WASHINGTON (Aug. 23)
The American Jewish Committee submitted today a statement here outlining its attitude toward the issue whether a question on religion should be included in the 1970 Decennial Census. The statement was presented by Morris B. Abram, president of the organization, to the House Committee on Post Office and Civil Service which is now holding hearings here on plans of the U.S. Census Bureau for the 1970 census of the population in this country.
Mr. Abram reaffirmed in his statement the opposition of the American Jewish Committee to the inclusion of a question on religion in the 1970 census as a violation of the First Amendment. However, he urged that the U.S. Census Bureau study alternate methods of obtaining data on religion without the compulsion accompanying the Decennial Census.
“The reason for the Committee’s opposition,” Mr. Abram said, “is that answers to questions in the Decennial Census are mandatory under the law. To compel a person to profess his religious affiliation or lack of affiliation is to deprive him of religious freedom in direct violation of the First Amendment. The subject has never been included in a Decennial Census, and we earnestly hope that the Federal Government will not disturb this tradition.”
Mr. Abram recognized, however, the “widespread interest” in data on the religious composition of U.S. population, adding that such information has “considerable sociological cultural and practical uses.” This information, he said, “is needed by scholars and by the religious communities themselves, and is also of interest to the general public. The religious bodies, in spite of their best efforts, have been unable to compile adequate statistics about their memberships. There seems to be no way to gather reliable data without active involvement of the Federal Government.”
ADVOCATES SAMPLING METHOD WHICH PROVIDES VOLUNTARY ANSWERS
Pointing to the use of sampling as one alternative method of obtaining such data, the president of the AJ Committee said there were differences of opinion on the constitutionality of a question on religion where the answer would be entirely voluntary. He urged the House Committee to study the issue.
Mr. Abram recalled that a Census Bureau sample study in 1957, covering 35,000 households, had obtained valuable information on the religious make-up of the population, including statistics on the age, geographical distribution, fertility, and intermarriage rates of members of the major faith communities. These results were published in an official Census Bureau publication and were summarized in the American Jewish Year Book.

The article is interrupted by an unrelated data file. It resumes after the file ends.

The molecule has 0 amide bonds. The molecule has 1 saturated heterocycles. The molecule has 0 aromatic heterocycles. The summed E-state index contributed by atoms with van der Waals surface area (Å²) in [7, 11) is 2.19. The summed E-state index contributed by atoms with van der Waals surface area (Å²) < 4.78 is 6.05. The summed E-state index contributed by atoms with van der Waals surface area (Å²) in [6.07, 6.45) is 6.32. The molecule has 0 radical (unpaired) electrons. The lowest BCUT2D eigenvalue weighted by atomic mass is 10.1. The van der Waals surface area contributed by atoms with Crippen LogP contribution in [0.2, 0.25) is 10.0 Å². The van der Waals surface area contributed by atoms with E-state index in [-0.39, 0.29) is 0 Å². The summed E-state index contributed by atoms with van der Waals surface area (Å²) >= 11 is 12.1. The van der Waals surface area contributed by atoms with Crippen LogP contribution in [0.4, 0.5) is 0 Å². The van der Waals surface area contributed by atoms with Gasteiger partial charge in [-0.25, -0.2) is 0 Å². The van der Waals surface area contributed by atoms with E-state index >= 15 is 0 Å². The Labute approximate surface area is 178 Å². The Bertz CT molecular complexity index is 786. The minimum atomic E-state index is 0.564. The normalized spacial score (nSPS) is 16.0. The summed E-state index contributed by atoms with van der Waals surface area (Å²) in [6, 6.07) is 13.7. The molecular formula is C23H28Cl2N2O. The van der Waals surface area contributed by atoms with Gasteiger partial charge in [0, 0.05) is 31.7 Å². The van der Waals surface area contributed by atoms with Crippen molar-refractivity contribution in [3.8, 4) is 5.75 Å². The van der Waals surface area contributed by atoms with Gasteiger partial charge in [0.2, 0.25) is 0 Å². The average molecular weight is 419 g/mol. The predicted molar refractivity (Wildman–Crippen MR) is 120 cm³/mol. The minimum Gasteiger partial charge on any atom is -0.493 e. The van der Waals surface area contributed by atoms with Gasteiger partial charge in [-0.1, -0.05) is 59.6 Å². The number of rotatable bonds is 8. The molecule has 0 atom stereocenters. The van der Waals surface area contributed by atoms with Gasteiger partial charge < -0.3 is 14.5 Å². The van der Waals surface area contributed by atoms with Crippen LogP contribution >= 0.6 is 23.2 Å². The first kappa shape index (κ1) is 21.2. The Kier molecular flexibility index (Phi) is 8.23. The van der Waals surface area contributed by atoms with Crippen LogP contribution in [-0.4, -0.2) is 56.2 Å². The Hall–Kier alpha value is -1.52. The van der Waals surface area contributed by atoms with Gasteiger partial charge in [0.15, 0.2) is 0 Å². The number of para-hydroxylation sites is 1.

“An even larger sample might well uncover a correspondingly greater amount of valuable data,” Mr. Abram added, then added this caution: “If that course is followed, we maintain that any question asked must restrict itself to religious affiliation or identity as understood by each respondent, and must avoid probing into anyone’s religious belief or behavior. Any question asked must be clear, simple, and of a kind likely to attract a high rate of response. The wording of the question in the 1957 sample Census — ‘What is your religion?’– seems to have met these criteria, and might well serve as a model for future inquiries.”
In addition to the matter of religion, Mr. Abram’s statement discussed Census questions on ethnic identity, color or race, and civil rights. His conclusions were:
Ethnic Identity — While favoring the continuation of questions referring to ethnic origin, which in the past have “helped afford much valuable insight into the ethnic characteristics of the American population and its subgroups,” he urged an updating of some of the questions in keeping with changing situations. “For example,” he said, “to obtain data that will now be analogous in significance to those of 1960, it will now be necessary to ask about grandparents’ as well as parents’ place of birth.”
Color or Race — Data broken down by color or race have proved “widely useful,” Mr. Abram said, “as a measure of the extent to which various racial groups are discriminated against or otherwise disadvantaged,” and should be continued.
Civil Rights — To help implement Title VIII of the Civil Rights Act of 1964, Mr. Abram said, it has been suggested that questions on voting and registration be included in the 1970 Census. “If the Justice Department feels that such information is essential to enforce the Act, we see no objection to such questions,” he concluded.
Mr. Abram’s statement hailed the Census Bureau as “probably our nation’s greatest social research agency,” adding that “its scholarship, its technical competence, and the accuracy and value of its publications have deservedly won renown throughout the world.” He expressed certainty that the Bureau will continue to function on the same high level as in the past. “In that spirit we commend to your attention our expressed views,” he stated.